The stimulus effect of government spending depends very much on the composition of that spending on purchases and on transfer payments.
Government spending on military personnel and purchases of military equipment vary considerably over time and across different countries. As a result, a number of studies have tried to estimate the effects of military spending on employment and gross domestic product.
Prof. Robert Barro of Harvard has worked years on this topic, with his most recent estimates prepared with Charles Redlick in 2009. They find that military purchases reduce the size of the civilian economy, but the civilian reduction is less than the military expansion, so the net result is a larger economy.
Another way to look at it: some additional military resources come from the civilian business sector, but the rest comes from people and materials that would be not be engaged in the economy at all.
By the same logic, government spending on road building, scientific research and other projects could expand the economy, although in the process they might reduce the size of the private sector. Perhaps road building and scientific research would even expand the economy in the long term as they made labor and capital more productive.
However, government purchases are a minority of federal government spending. The rest consists largely of transfer payments and interest payments on the federal debt. For example, the federal government spent $3.9 trillion in calendar year 2011, of which $2.3 trillion was on transfer payments such as Social Security benefits, unemployment insurance and food stamps.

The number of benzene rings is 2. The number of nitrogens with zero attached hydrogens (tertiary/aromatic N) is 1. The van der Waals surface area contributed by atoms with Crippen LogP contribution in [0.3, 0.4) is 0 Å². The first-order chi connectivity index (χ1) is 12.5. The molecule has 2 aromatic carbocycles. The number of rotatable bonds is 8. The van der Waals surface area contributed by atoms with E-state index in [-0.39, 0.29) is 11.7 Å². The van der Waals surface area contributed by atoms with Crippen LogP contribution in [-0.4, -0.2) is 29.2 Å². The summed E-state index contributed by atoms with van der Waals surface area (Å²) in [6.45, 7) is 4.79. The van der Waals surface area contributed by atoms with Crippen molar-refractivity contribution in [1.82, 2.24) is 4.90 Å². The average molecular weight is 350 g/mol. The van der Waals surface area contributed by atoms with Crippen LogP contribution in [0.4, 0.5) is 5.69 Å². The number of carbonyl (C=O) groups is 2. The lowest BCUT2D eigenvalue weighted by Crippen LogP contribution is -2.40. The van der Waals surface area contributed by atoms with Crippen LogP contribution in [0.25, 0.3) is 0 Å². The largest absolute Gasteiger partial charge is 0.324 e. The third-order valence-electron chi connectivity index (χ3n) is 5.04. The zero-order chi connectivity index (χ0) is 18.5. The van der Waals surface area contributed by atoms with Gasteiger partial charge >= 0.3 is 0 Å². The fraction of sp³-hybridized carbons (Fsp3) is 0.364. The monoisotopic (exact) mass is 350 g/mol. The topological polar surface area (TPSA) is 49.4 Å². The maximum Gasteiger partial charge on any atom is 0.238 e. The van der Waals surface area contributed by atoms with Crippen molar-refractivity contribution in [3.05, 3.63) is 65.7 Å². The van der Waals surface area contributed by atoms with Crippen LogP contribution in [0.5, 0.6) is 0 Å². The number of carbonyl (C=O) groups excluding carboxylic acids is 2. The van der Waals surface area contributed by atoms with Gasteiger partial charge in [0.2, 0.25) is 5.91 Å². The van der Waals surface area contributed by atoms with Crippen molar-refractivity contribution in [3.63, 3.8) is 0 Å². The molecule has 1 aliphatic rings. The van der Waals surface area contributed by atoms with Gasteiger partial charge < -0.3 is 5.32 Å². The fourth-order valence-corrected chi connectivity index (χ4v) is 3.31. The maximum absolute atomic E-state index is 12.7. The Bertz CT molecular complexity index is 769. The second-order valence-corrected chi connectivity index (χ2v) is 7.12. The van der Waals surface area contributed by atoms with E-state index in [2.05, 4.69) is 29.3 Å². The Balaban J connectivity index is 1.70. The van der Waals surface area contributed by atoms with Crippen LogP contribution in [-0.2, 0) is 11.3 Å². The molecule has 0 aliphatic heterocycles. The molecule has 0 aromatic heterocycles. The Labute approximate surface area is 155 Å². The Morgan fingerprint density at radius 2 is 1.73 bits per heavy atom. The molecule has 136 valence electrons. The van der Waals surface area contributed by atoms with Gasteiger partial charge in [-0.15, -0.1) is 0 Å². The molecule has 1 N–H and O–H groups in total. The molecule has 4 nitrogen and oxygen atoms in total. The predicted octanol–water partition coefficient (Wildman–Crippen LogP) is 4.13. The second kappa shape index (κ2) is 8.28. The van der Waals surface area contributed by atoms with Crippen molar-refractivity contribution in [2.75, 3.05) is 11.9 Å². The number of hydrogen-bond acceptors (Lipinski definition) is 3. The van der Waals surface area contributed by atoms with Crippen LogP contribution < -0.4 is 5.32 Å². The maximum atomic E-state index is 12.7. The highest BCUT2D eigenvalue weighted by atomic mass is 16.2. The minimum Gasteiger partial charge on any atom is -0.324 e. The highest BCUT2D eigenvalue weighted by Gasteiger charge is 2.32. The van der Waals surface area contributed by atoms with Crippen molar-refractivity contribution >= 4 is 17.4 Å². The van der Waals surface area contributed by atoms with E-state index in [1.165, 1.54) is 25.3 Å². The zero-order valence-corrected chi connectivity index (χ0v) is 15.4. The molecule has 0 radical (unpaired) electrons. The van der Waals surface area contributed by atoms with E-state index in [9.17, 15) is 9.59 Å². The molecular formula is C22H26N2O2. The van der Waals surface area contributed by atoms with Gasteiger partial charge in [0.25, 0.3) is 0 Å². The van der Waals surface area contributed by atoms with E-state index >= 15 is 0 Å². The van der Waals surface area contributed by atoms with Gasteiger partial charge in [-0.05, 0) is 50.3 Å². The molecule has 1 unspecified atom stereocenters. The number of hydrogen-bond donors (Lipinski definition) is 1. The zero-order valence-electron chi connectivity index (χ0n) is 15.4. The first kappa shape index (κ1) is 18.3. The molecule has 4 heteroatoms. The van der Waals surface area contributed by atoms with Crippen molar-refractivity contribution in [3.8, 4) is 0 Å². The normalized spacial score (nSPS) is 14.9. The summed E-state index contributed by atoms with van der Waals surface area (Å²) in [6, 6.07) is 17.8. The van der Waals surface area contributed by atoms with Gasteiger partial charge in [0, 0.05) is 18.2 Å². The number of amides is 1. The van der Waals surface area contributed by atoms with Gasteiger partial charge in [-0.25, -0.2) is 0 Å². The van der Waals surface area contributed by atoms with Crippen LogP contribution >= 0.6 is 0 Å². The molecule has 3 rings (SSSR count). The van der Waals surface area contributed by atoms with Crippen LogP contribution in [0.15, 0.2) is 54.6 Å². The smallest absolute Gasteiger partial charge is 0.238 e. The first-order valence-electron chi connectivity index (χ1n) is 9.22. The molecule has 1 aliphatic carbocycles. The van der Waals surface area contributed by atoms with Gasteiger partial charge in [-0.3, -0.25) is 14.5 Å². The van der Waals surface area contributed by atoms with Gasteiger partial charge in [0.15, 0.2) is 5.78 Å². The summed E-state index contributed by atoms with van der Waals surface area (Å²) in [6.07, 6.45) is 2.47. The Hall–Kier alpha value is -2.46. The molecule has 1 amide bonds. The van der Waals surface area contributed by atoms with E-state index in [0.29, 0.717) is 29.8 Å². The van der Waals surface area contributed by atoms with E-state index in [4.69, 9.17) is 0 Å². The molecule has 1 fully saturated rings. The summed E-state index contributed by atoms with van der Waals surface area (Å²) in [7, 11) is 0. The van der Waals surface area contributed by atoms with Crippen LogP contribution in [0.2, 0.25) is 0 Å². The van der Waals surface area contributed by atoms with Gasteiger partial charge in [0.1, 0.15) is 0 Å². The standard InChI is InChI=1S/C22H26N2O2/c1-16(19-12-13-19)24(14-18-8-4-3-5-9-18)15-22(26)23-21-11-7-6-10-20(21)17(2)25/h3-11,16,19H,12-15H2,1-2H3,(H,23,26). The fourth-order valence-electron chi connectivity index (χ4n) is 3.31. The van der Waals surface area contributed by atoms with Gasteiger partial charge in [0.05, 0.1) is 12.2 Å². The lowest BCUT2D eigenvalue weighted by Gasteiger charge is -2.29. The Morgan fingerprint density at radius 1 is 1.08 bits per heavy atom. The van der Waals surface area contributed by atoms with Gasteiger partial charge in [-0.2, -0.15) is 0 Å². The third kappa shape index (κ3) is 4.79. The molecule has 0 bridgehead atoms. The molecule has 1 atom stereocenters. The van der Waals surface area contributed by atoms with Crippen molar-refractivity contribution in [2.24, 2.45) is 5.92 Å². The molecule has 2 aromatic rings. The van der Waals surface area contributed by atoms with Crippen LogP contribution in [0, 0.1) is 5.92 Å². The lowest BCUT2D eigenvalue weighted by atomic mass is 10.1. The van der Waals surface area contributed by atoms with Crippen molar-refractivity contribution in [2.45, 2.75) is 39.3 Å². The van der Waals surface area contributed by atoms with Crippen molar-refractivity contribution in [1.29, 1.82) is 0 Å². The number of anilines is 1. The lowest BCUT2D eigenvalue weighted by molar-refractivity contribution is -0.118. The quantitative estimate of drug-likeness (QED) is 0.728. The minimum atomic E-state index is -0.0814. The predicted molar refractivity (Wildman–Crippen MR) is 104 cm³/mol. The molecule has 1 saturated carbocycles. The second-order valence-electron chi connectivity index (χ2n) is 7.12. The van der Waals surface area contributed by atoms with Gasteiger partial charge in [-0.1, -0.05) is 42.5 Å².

At first glance, there would appear to be little economic difference between government purchases and transfer payments, because in both cases the government writes a check, so to speak. When the check goes to a person for helping to build a fighter plane or highway, it’s called a purchase; when the government writes a check to an unemployed person it’s called a transfer. In both cases, the government must tax or borrow to finance the payment.
However, the economic effects of purchases and transfers are quite different. Government checks written for purchases of equipment, roads and so on are payments contingent on work and production: the people cashing the checks received them by virtue of producing something the government values. Moreover, all people use the roads, schools, parks and other projects built by the government without any assessment of their financial worth.
In contrast, people cashing transfer checks are not required to produce anything in return – and, as with unemployment insurance, for example, receive them because they are not producing anything. People who produce too much are ineligible for such payments.
Economists have found that the government gets roughly what it pays for. When it pays people to produce, a number of people accept that offer, and the economy is larger as a result. When government pays people for not producing, a number of people, in effect, accept that offer by working or earning less, and the result is a smaller economy.
The American Recovery and Reinvestment Act included purchases and transfers (as well as so-called tax credits, which are another story, discussed in a previous post). The transfers served to shrink the economy, while the purchases may have pushed to expand it.
On balance, that is why many Americans had trouble seeing much net economic expansion produced by the act.